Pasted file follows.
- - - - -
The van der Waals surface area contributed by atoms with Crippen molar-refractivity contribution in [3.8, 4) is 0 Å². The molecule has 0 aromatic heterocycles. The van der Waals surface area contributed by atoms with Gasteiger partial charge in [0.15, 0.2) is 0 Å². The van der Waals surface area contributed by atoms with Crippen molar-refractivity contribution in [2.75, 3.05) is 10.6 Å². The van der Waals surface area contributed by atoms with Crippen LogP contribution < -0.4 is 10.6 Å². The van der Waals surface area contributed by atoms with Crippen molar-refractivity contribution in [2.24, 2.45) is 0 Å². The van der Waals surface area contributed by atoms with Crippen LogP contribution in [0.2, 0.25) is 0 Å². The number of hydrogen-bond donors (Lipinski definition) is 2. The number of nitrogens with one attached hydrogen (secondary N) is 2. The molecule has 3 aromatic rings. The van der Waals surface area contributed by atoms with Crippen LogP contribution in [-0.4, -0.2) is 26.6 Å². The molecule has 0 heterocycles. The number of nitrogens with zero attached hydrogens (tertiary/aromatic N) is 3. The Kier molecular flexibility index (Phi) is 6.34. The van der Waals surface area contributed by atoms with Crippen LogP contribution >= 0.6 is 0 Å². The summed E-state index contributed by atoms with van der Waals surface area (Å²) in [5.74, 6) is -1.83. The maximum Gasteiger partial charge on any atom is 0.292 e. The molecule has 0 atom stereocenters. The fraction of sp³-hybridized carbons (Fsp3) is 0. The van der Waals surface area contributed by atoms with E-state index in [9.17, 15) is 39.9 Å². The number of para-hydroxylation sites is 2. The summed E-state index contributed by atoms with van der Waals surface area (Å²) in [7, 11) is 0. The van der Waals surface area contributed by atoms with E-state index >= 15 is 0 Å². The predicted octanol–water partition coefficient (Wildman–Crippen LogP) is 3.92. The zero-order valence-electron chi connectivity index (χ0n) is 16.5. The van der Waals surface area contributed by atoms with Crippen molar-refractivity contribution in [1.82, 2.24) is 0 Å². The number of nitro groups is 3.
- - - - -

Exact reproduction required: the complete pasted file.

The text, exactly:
The van der Waals surface area contributed by atoms with Crippen molar-refractivity contribution in [3.8, 4) is 0 Å². The molecule has 0 aromatic heterocycles. The van der Waals surface area contributed by atoms with Gasteiger partial charge in [0.15, 0.2) is 0 Å². The van der Waals surface area contributed by atoms with Crippen molar-refractivity contribution in [2.75, 3.05) is 10.6 Å². The van der Waals surface area contributed by atoms with Crippen LogP contribution < -0.4 is 10.6 Å². The van der Waals surface area contributed by atoms with Crippen molar-refractivity contribution in [2.24, 2.45) is 0 Å². The van der Waals surface area contributed by atoms with Crippen LogP contribution in [0.2, 0.25) is 0 Å². The number of hydrogen-bond donors (Lipinski definition) is 2. The number of nitrogens with one attached hydrogen (secondary N) is 2. The molecule has 3 aromatic rings. The van der Waals surface area contributed by atoms with Crippen LogP contribution in [-0.4, -0.2) is 26.6 Å². The molecule has 0 heterocycles. The number of nitrogens with zero attached hydrogens (tertiary/aromatic N) is 3. The Kier molecular flexibility index (Phi) is 6.34. The van der Waals surface area contributed by atoms with Crippen LogP contribution >= 0.6 is 0 Å². The summed E-state index contributed by atoms with van der Waals surface area (Å²) in [5.74, 6) is -1.83. The maximum Gasteiger partial charge on any atom is 0.292 e. The molecule has 0 atom stereocenters. The fraction of sp³-hybridized carbons (Fsp3) is 0. The van der Waals surface area contributed by atoms with E-state index in [9.17, 15) is 39.9 Å². The number of para-hydroxylation sites is 2. The summed E-state index contributed by atoms with van der Waals surface area (Å²) in [7, 11) is 0. The van der Waals surface area contributed by atoms with E-state index >= 15 is 0 Å². The predicted octanol–water partition coefficient (Wildman–Crippen LogP) is 3.92. The zero-order valence-electron chi connectivity index (χ0n) is 16.5. The van der Waals surface area contributed by atoms with Crippen molar-refractivity contribution in [1.82, 2.24) is 0 Å². The number of nitro groups is 3.